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Rethinking soybean planting rate, Part two

The impact of location and timing on optimal growth.

(In this three-part series, Syngenta global head of soybean breeding Joseph Byrum shares the results of a big data analysis of more than 400 research experiments on plant populations and soybean yields, published in scientific journals. The goal was to find the optimum plant density given different planting dates and varietal maturities, so growers can increase their probability of success and profit).

As we discussed in Part I, the way to maximize soybean output at the lowest cost is to ensure the plant canopy has enough leaf area to absorb 95 percent of the solar radiation from the pod formation stage forward. This can either be achieved with a large number of small plants, or a smaller number of large plants. While both approaches are equally effective from a yield perspective, input costs are significantly reduced if the farmer strives for the optimal number of large soybean plants.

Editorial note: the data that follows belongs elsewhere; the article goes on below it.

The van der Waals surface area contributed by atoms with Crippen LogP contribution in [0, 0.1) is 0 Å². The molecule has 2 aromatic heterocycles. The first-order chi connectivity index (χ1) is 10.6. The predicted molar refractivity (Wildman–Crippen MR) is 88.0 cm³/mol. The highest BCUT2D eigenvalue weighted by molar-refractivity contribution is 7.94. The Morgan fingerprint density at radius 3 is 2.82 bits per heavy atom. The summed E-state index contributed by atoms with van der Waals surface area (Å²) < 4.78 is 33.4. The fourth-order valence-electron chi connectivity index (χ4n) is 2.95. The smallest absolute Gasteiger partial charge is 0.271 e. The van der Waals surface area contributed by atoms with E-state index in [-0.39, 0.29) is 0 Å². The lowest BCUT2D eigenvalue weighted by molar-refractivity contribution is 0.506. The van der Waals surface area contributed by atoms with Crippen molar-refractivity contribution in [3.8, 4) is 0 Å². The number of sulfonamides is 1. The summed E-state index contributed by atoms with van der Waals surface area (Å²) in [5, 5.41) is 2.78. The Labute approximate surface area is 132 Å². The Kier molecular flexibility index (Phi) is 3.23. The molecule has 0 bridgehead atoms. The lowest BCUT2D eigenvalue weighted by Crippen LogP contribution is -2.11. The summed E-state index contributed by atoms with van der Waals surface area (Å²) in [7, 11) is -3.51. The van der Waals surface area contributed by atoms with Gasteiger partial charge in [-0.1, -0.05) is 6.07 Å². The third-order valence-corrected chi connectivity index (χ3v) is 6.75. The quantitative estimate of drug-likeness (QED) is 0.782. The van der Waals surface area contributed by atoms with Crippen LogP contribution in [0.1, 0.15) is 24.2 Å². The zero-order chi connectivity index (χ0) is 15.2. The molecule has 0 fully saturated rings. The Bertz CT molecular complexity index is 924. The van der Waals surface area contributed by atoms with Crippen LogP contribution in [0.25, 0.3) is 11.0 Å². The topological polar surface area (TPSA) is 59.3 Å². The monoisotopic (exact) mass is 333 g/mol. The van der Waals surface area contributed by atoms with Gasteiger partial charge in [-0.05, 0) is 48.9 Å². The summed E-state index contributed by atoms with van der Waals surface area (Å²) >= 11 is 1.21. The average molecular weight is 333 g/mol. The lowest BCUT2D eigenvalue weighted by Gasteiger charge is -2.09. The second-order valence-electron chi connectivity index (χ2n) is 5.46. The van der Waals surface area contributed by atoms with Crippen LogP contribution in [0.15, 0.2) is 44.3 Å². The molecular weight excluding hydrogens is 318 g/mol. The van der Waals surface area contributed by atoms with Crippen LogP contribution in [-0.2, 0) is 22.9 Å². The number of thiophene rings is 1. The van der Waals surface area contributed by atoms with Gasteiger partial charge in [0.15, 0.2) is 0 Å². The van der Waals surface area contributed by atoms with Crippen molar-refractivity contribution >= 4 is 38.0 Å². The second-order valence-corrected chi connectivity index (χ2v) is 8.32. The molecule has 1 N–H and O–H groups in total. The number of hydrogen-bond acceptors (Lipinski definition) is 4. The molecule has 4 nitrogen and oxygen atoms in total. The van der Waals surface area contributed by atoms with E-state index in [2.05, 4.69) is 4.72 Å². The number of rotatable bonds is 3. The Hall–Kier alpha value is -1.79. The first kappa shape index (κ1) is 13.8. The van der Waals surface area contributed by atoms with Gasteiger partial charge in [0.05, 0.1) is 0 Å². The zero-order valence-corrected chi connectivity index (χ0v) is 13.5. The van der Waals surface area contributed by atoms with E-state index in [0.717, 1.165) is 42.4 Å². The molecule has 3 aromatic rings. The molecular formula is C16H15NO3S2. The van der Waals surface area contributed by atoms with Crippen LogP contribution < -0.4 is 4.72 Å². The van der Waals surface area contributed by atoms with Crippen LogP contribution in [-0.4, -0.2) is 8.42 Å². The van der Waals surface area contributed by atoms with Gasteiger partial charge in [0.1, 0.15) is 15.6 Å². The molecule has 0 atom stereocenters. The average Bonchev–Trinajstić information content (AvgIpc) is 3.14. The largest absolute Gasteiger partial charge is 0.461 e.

But how does one know how many plants are enough? There’s no one answer to that question. For a given field, the optimal plant population is a moving target that varies according to numerous environmental, genetic and management factors.

 

Scientific data guides the way

Through our big data analysis of over 400 trials in North and South America, we evaluated which factors have the most impact on the relationship between plant population and yield.

A statistical analysis of the research data found that maximum yield was achieved, on average, at a density of 104,000 plants per acre. Of course, this is only useful as a rule of thumb. It serves as a useful starting point to optimize plant population.